Luke Rolfes’ Sleep Lake is a kaleidoscopic, meticulously plotted novel that brings compassion, complexity, and nuance to its varied and captivating characters. At the center of this mosaic are Janie and Thomas, a young, married couple with a toddler, whose desires, frustrations, fears, and secrets are bringing them, closer and closer, to a high-stakes reckoning. Around them spins a cast of memorable characters – an incarcerated brother, an untethered sister, an accidental drug mule, pot-smoking retirees, and most-disturbingly, a sexual predator who haunts and lurks just outside the frame. Sleep Lakeillustrates, honestly and unflinchingly, the love and loyalty that binds family and friends, as well as the yearnings, complacency, and willful blindness that can put those bonds at risk. Rolfes’ novel is a wonder; at once a beautifully arranged, urgent, page-turner of a story, and, at the same time, an introspective, generous exploration of flawed, but always mesmerizing characters.
—Joanna Luloff, author of Remind Me Again What Happened

Impossible Naked Life

This collection of mostly very short stories will take the reader to common settings with everyday folks but the perspective and social interaction between characters comes from a unique and often quite strange perspective. Impossible Naked Life will take you on a bizarre journey that you won't soon forget.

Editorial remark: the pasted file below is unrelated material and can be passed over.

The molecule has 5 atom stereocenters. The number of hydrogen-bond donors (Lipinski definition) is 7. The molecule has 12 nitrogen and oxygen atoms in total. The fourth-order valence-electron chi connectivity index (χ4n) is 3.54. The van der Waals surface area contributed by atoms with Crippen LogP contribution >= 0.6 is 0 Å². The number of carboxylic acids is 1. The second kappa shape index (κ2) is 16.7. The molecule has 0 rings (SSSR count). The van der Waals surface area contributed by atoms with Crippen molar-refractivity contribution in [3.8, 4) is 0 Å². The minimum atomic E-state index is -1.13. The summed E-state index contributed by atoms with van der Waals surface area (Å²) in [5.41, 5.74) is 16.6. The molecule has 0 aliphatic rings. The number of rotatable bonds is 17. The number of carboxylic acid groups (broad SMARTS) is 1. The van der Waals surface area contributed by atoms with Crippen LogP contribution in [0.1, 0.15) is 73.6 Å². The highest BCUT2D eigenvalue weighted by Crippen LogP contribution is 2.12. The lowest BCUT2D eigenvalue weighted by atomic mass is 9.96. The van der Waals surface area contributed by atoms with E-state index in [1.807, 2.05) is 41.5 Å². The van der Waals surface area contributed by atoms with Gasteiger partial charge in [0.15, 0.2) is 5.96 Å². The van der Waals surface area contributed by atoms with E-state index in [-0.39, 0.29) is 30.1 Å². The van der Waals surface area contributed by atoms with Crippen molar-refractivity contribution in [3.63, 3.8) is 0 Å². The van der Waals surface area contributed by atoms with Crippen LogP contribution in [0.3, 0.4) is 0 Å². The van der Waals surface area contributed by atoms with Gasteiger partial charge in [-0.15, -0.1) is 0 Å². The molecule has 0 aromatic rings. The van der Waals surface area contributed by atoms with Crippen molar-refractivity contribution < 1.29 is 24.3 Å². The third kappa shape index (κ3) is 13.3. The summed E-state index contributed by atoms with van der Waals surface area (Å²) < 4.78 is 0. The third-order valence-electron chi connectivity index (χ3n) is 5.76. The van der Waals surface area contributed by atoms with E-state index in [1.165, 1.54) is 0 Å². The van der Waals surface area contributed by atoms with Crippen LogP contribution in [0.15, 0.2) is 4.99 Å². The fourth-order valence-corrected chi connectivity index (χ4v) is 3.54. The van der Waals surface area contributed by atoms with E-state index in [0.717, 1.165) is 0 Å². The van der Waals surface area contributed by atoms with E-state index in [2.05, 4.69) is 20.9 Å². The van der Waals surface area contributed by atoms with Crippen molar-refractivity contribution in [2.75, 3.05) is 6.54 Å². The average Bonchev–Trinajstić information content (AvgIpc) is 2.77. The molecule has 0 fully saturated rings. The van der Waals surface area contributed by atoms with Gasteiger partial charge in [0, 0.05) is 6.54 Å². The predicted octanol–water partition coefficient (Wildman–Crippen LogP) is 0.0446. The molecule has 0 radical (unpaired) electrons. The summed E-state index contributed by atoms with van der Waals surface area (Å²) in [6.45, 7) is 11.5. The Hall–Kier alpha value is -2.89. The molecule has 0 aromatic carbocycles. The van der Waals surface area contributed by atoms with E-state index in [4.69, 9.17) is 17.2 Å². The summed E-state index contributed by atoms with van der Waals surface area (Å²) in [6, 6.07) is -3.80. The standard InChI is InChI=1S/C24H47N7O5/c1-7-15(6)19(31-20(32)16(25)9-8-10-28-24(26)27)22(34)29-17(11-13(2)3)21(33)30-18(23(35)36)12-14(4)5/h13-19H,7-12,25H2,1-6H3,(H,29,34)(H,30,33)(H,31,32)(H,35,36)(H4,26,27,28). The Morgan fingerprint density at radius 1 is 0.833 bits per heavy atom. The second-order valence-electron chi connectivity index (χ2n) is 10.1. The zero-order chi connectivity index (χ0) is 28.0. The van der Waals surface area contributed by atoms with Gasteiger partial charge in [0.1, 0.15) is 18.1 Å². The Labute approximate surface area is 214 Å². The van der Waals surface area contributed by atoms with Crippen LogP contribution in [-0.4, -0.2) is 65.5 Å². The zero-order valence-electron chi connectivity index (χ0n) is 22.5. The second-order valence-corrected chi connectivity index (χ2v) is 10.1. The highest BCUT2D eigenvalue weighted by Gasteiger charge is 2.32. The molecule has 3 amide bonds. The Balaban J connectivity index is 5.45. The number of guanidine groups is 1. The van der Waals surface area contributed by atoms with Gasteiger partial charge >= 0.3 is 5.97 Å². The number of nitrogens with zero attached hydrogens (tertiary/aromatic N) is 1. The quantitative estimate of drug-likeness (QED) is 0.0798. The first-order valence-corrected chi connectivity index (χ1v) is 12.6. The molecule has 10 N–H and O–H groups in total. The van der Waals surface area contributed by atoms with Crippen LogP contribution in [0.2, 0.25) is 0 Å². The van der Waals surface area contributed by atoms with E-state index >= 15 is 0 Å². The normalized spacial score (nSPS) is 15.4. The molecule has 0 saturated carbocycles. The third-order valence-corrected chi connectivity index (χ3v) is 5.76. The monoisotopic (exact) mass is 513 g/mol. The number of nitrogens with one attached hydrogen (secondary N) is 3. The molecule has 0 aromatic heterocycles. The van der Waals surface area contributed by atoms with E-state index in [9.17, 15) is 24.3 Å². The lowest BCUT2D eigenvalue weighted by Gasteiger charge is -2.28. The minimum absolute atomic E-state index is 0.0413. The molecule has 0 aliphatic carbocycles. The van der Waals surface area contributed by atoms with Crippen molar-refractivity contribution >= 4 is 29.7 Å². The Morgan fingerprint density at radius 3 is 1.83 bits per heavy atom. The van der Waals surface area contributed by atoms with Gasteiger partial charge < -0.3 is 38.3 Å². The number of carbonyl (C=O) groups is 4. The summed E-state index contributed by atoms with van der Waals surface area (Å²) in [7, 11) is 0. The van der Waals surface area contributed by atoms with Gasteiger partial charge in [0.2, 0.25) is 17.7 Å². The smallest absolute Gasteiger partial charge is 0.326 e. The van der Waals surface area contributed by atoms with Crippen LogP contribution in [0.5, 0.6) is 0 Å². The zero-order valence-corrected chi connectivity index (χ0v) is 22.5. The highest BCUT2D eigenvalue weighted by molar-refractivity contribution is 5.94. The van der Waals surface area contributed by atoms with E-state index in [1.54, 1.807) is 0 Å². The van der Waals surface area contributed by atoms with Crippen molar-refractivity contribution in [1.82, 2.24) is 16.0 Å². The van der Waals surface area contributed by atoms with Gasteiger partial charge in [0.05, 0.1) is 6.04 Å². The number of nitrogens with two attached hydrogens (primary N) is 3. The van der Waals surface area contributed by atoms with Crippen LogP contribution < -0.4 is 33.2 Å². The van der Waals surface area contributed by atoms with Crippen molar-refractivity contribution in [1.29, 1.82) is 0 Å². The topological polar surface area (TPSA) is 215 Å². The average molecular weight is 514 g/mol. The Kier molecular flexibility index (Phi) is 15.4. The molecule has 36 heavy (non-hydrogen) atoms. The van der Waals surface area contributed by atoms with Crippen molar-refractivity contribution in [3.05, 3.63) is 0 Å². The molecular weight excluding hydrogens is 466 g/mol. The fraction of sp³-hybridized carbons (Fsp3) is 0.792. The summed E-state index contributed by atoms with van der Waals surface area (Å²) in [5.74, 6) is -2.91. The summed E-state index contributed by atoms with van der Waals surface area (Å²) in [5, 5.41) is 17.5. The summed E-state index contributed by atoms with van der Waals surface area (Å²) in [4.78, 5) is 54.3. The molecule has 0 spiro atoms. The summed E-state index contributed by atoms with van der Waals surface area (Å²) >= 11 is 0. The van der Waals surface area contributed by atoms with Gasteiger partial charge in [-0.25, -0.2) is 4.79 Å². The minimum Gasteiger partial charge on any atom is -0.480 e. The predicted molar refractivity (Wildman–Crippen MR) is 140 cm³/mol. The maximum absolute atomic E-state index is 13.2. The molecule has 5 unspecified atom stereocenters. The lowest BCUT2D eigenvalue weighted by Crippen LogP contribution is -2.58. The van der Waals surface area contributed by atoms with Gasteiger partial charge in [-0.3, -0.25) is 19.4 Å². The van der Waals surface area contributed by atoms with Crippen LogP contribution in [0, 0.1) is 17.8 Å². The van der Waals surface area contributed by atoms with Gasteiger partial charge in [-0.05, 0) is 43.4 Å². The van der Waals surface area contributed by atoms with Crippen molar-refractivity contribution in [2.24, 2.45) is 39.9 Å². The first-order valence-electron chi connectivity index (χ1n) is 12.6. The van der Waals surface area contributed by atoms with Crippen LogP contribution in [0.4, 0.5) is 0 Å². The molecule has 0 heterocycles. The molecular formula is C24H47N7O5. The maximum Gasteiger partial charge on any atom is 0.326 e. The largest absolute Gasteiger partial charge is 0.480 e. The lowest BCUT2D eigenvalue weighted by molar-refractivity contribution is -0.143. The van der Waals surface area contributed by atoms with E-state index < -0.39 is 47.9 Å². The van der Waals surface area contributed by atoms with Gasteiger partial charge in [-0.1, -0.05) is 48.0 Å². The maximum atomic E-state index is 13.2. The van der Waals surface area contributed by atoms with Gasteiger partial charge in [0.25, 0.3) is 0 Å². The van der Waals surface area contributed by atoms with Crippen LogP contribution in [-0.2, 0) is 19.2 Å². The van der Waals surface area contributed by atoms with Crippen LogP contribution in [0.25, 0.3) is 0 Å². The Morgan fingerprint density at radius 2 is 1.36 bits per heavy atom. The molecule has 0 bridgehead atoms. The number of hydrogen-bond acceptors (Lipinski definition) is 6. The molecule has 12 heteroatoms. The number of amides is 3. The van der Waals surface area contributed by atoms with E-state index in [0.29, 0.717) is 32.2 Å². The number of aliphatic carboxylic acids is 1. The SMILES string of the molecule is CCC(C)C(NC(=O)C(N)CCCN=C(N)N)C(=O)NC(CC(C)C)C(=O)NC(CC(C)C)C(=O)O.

"The energy coursing through Impossible Naked Life is barely contained by the page. Mostly told in quick bursts, these stories pack more sharp images and lines of deep beauty and intensity in four pages than most authors can fit in twenty. Some of the stories are abstract and surreal and others feature small "normal" moments told with such precision that the real world somehow becomes even stranger. The people in these stories will stay with you, and I get a feeling I couldn't shake them loose even if I tried."
- Richard Z. Santos (Judge, 2021 Acacia Fiction Prize)

Flyover Country

The stories in Flyover Country examine the crushing truths and strange consolations of Middle America, offering gripping visions of the struggle for identity, dignity, and sometimes life itself. In "Three Months," a young man leans on his older brother before he surrenders himself for jail time he believes will ruin his life. In "Cold Town," we crash headlong through the forest with a new dad who has a killer snapping at his heels, and in "Snow Geese," we see the collision between a teenager's broken family and his girlfriend's dark secret.

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